When analysing the results of the 2014 European elections it is clear that if young people had a say, the debate on whether we need a European Union would be much less sceptical . Moreover, when looking at voters’ preferences, you can see that if the turnout among young people was higher, progressive parties, and Green parties in particular, would have a much greater presence in elected bodies .
A fundamental reason why some young people are not engaging in politics across Europe is the lack of candidates who look like them and are living the experiences they are. Too few political parties have been successful in addressing the main concerns of young people and are not bringing the ultimate progressive solutions that young people want. Green Parties across Europe recognise the importance of adequate representation. For example, there are several younger green members of the Swedish and Scottish parliament, across councils in the UK and The Netherlands, and in the European Parliament. However, we need to push further and focus more on candidates that have a better chance of being elected, which look and sound like our voter base, young people. No generation has a monopoly on knowledge and power, and the EGP commits to supporting candidates from the age of eligibility to run to ensure diversity and inclusivity in public office.
Although Green parties continue to have a higher concentration of younger people than most other parties, the chances of them getting elected are often slim. Even within our own progressive movement, we seem to find it difficult to put forward a Young Green.
Looking at recent developments in electoral campaigns, we note a lack of renewal and rejuvenation within parties. By not putting young people high on the list, more people will be re-elected rather than newly elected, preventing more experienced politicians from passing on their skills, knowledge and experience. Without fresh blood, political groups will stand still. And without young people on the lists, young people are less likely to vote Green.
As the Green movement, we are a great school for young politicians. One of our considerable strengths are the Green youth wings, where Young Greens can learn by doing. This is where they can learn to make mistakes, feel free to make alliances with newly emerging progressive movements, develop their own political views, and where they can gain experience in all aspects of politics – writing policy papers, campaigning or winning Green political victories. The Young Greens do it all and they do it well. Greens win elections because young people see them as a movement they want to campaign and vote for . For young people in particular, the Young Greens are an important gateway for this.
If we want more young people to go out and vote, and in particular more young people to vote for the Greens, we must represent youth properly. To achieve this, we need young people higher on our lists, able to make a substantial contribution to campaigns, to gain even more political experience and thus to be able to get elected. Autonomous youth wings are an essential prerequisite for this.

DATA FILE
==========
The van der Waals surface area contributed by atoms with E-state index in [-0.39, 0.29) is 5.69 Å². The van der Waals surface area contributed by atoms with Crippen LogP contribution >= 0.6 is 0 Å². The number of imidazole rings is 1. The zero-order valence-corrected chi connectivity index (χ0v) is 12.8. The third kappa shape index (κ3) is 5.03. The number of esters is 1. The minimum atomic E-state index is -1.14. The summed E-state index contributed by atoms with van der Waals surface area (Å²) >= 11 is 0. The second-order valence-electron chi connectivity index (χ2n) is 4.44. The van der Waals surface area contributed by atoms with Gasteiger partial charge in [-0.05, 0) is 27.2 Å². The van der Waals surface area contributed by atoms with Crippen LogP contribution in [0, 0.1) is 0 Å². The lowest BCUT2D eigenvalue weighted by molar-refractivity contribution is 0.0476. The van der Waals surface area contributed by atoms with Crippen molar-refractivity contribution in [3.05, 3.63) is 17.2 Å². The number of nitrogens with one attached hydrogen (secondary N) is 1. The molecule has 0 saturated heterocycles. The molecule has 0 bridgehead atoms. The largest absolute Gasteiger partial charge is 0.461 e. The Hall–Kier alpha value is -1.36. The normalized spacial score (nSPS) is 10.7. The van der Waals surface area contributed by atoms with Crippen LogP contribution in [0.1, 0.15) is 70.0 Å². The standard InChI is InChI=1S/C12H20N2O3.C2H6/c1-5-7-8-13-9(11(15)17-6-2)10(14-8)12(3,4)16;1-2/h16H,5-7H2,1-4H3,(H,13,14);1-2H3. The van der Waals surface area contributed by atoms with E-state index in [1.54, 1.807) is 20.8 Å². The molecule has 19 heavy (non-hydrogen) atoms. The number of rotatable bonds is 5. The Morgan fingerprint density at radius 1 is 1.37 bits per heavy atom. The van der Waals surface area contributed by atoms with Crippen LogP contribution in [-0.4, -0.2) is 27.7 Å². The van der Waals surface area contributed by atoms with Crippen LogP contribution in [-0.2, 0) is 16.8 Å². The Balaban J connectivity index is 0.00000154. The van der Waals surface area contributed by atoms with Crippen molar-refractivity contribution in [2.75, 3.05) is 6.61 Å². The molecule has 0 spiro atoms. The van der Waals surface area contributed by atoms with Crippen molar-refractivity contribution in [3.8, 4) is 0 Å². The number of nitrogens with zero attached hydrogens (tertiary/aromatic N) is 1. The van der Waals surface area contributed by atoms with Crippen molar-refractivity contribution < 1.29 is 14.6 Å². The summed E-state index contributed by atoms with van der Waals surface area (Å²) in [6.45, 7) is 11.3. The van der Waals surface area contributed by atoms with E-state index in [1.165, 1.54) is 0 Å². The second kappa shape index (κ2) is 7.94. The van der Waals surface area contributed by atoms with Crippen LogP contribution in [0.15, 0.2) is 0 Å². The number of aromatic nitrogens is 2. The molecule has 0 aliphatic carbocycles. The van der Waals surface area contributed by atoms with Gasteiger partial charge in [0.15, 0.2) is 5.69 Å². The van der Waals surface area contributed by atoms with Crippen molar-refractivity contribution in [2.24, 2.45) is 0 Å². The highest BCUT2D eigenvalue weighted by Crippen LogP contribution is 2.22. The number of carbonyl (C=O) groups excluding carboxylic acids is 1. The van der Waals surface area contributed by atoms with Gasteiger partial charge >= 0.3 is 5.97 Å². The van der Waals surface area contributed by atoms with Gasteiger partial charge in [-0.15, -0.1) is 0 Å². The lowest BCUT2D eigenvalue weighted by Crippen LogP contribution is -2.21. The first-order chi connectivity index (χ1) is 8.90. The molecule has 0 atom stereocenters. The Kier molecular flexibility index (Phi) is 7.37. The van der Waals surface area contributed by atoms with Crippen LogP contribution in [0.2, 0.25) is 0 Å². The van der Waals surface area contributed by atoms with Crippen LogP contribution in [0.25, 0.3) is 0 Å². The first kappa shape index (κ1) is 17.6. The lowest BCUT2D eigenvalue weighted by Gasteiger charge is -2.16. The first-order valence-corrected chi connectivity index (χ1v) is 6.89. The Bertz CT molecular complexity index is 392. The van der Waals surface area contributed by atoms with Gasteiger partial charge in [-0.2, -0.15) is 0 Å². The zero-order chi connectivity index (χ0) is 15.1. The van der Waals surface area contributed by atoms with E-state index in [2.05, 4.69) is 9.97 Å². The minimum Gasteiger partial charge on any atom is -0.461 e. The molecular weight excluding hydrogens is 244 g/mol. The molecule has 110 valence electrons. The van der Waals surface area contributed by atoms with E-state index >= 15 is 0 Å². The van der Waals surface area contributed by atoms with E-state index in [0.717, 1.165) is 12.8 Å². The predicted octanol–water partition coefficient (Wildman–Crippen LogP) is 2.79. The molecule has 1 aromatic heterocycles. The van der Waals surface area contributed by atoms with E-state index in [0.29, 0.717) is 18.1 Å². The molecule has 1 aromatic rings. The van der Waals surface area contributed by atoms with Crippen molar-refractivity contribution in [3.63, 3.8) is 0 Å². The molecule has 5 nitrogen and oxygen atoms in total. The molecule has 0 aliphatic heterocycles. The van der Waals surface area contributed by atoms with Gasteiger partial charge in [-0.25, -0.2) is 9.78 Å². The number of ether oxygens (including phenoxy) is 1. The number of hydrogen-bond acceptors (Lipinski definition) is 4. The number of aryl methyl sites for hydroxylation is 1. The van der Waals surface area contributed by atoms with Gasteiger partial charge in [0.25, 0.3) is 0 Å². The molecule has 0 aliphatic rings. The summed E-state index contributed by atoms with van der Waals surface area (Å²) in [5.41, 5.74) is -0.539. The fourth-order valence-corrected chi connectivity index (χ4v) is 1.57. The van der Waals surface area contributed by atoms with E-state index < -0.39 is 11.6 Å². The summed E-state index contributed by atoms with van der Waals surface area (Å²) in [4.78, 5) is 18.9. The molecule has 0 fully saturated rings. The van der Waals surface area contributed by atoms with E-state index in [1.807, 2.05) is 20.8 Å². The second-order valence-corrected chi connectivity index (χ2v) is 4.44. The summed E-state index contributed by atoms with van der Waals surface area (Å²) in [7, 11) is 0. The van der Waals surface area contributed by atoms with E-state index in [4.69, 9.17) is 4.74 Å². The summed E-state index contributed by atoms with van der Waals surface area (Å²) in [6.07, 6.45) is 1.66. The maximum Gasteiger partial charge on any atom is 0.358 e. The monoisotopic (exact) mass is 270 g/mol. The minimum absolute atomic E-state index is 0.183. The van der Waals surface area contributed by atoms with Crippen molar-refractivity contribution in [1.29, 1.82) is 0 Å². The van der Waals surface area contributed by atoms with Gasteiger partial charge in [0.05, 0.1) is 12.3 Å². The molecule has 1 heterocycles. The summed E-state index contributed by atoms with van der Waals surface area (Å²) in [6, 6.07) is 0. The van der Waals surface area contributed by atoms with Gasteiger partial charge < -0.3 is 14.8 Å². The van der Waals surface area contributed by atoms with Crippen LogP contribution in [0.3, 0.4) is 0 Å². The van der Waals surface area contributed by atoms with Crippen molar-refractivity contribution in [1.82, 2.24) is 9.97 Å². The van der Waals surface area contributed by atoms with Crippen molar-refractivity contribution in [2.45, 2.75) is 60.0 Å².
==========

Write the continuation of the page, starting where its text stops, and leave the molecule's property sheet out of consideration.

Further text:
Acknowledging the lack of representation of youth also raises the issue of political representation in general. Young women, LGBTIQ youth and youth from other underrepresented groups face multilayered structural discrimination which Green parties and Green youth organisations must be equipped to tackle in order to ensure diverse representation and sharing of power among youth as a whole. What’s more, in some countries, people hold multiple offices or multiple terms and this is a real obstacle for renewal and for young people to get to political responsibilities.
With reference to the above, the EGP and its member parties commit to:
- Supporting autonomous youth wings;
- Giving youth-wing representatives the opportunity to represent the mother party in external debates whose topics aim mainly at young people;
- Keeping in mind the importance of renewal within Green parties, acknowledging age is not an automatic right to leadership;
- Encouraging young members to take positions of responsibility within the party, and acknowledging the successes of young members already in these roles;
- Encourage having at least one seat for a representative from the youth-wing in every board within the mother party.
- Giving adequate space and resources to youth-wing representatives to enrich debates, develop themselves and stand in elections;
- To take into account that young Greens are represented on panels at EGP events;
- Lobbying for a common age of candidacy for European Parliament elections to be 18 in all member states and
- Strengthening our joint campaigns for votes at 16 for European Parliament elections across Europe.
- Striving to have young people in electable positions in all elections where list elections apply
- GroenLinks, with 30-year-old Jesse Klaver, would have been the second biggest party amongst under 25-year-olds, and the third under 35
- In the Czech Republic, the likelihood of young people voting Green is twice as high as for other parties
- In the German federal elections in September 2017, Greens performed best among 18-24-year-old voters
- Among 18-29-year-old voters in Finland, the Greens are the most popular party with 30.9% and growing